‘No one left behind’ in the fourth industrial revolution: this is the commitment made by various international organizations including the United Nations and the International Labour Organization. The United Nations 2030 Agenda for Sustainable Development commits to the principles of universality and equality, two fundamental ideas that should be redefined in the context of the digital revolution. How can these principles be ensured in the midst of the profound change produced by technological progress?
The Sustainable Development Goals aim to stimulate sustainable economic development through increased productivity and technological innovation. Specifically, objective number eight, ‘decent work and economic growth’ has defined different targets related to promoting innovation, optimizing productivity, and including young people into the emerging labor market. In this context, it is essential that access to technological innovation is as equitable as possible, in order to avoid the awakening of a potential rejection from those who view themselves as marginalized from said progress.
Rafael Dómenech, Head of Economic Analysis at BBVA research and Javier Andres, Professor of Economics at the University of Valencia, are the authors of the study ‘Public Policies in the Age of Digital Disruption,’ an article that analyzes the different challenges and opportunities facing society during the current technological transition and how to use different public policy approaches to effectively address these challenges.
Equity and efficiency, synonyms in digital transformation
According to the authors, it is essential to understand that the social impact of new technology will depend on how new challenges are managed. Furthermore, they argue that in this process of change, there is no dichotomy between equity and efficiency. Those societies that are able to create a state of well-being that works efficiently will take better advantage of the new technologies’ potential to create wealth. This is the only recipe for reducing levels of inequality and at the same time ensuring greater intergenerational equality.
There are risks associated with this transformation: unemployment, job polarization, and career instability are examples Dómenech and Andrés cover in their analysis. To avoid these risks, the authors posit that it is essential to foster innovation and growth by removing barriers to job creation and investment. In parallel, reducing uncertainty and increasing legal assurances in the context of labor relations are fundamental. In the new labor market landscape, a balance between flexibility and security will have to be found for workers in new professions and in the new working environments that emerge.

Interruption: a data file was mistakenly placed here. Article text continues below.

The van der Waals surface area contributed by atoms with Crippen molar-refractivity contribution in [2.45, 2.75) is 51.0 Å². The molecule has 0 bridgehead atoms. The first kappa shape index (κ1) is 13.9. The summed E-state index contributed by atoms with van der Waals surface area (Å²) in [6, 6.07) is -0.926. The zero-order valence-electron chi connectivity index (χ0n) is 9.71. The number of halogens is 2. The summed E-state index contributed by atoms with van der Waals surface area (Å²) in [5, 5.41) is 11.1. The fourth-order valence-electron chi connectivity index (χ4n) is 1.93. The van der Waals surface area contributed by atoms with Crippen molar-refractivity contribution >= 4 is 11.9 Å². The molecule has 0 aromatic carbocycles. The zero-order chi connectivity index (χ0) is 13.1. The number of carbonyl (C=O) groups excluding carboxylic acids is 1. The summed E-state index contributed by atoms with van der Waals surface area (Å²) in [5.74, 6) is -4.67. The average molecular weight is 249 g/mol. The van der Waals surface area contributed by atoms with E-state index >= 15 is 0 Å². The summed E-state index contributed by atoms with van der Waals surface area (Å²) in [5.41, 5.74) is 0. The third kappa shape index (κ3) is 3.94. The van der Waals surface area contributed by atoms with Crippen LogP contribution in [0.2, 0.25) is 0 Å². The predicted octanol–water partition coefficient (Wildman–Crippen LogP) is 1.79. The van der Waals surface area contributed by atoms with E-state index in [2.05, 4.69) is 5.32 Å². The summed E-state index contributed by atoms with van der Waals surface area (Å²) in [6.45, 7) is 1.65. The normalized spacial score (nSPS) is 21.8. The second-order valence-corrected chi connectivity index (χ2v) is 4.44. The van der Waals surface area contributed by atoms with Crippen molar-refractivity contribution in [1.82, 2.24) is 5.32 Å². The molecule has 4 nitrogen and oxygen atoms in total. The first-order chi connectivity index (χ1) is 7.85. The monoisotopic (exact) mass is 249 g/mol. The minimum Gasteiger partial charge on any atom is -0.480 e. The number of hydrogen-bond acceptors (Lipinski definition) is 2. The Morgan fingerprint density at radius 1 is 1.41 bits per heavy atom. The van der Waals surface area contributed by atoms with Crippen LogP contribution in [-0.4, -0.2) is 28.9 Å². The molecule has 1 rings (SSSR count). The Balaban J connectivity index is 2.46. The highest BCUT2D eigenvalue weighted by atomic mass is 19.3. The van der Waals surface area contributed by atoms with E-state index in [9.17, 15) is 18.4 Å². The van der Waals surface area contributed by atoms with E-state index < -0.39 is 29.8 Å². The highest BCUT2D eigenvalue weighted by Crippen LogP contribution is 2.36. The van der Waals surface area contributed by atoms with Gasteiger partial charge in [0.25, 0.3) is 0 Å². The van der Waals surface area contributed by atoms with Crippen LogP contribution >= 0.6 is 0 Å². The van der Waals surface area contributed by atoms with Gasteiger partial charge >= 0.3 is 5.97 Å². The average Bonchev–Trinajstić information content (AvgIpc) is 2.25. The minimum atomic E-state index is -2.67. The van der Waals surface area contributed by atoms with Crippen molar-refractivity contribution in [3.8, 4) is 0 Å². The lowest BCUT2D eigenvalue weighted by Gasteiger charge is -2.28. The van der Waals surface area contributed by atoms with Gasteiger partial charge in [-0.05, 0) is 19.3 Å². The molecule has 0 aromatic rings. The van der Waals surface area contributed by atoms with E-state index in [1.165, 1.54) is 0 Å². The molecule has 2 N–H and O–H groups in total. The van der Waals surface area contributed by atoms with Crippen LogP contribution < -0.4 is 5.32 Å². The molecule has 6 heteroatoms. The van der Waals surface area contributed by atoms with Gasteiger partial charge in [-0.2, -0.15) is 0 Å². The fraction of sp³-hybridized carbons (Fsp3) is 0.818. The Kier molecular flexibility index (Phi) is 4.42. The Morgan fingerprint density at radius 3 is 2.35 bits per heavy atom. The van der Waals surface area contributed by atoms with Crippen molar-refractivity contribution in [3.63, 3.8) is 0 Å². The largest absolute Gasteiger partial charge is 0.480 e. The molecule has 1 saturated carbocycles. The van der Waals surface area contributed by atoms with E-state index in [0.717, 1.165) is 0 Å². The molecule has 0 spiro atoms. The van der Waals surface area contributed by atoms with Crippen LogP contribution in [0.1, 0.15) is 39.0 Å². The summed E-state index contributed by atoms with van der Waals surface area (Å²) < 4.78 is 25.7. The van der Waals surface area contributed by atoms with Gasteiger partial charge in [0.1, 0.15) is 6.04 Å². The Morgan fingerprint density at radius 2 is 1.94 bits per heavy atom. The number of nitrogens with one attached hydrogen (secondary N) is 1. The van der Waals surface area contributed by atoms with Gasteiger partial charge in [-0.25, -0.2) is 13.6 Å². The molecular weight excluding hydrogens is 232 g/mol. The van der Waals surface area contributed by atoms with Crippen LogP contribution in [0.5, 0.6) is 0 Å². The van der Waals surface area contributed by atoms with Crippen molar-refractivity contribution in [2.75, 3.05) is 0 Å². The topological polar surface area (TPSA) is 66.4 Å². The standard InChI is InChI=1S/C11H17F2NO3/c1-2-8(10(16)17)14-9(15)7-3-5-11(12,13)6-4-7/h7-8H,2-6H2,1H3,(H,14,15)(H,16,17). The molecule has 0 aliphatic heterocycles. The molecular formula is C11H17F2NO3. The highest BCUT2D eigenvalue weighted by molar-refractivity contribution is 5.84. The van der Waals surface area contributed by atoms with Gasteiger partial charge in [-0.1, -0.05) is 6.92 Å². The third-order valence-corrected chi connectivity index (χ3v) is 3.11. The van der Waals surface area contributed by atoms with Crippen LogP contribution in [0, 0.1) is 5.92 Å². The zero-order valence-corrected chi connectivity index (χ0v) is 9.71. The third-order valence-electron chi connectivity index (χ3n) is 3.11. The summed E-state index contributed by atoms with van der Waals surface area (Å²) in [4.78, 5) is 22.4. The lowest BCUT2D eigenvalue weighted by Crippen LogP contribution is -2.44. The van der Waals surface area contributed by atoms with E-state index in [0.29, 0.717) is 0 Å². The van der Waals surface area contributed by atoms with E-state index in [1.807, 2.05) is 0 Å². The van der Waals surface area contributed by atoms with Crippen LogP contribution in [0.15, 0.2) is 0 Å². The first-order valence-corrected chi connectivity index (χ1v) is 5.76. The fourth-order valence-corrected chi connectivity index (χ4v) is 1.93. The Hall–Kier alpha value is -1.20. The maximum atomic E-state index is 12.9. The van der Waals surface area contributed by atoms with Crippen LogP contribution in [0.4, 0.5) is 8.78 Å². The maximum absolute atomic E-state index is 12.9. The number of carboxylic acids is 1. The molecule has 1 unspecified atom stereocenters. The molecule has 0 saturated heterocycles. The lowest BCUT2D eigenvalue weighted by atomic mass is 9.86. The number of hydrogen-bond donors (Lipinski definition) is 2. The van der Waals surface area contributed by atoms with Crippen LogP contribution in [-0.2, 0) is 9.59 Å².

Public policy is the fundamental tool for coordinating the different, multi-faceted interests that are at play in the digital revolution.
Using public policy to optimize the outcome of the fourth revolution
The goal of public policy is to regulate the surplus of production that can result from the digital revolution and ensure no one unduly takes advantage of said surplus.
Education. Education should ensure that human capital is complementary to (and not replaceable by) technology. To this end, soft skills have secured a position as a fundamental area for training, teaching people to work in teams, to lead, and manage other activities. Given the modern era’s speed of change, we will have to constantly undertake training or updating of skills, as tasks are automated or deemed obsolete with technological advances.
Work. We have to create the conditions that foster an opportunity-generating job market for those people who have already skilled up for the new digital landscape. Technology itself might help us avoid mismatches between work force supply and demand: big data, according to Domenech and Andrés, is a tool that is capable of building a more efficient job market, one that optimizes profiling for positions and finding the most suitable candidates.
Market competition. Guaranteeing market competitiveness is imperative so that the surplus production delivered by technology reaches everyone and avoids becoming subject to monopolistic interests that block it.
Still, public policy that is successfully implemented in these areas will inevitably have to confront what the authors call the ‘transition cost’— those specific cases where people, countries, or entire sectors need public help in order to weather the technological transition. For example, some occupations may end up obsolete and workers in these areas will have to be re-skilled for other work. To cope with the transition, public policy that redistributes wealth and proposes wealth-balancing fiscal measures will need to be established.
Technology should help us optimize production and work hours, as well as promoting work-life balance and not become an impediment to our personal space. These changes to the way we work and live should enable more sustainable development. Nevertheless, according to the study’s thesis, maintaining optimism in the face of the digital revolution reality requires that we do not lose site of the importance of public policy, a key element in managing the challenges that come hand-in-hand with the current revolution.
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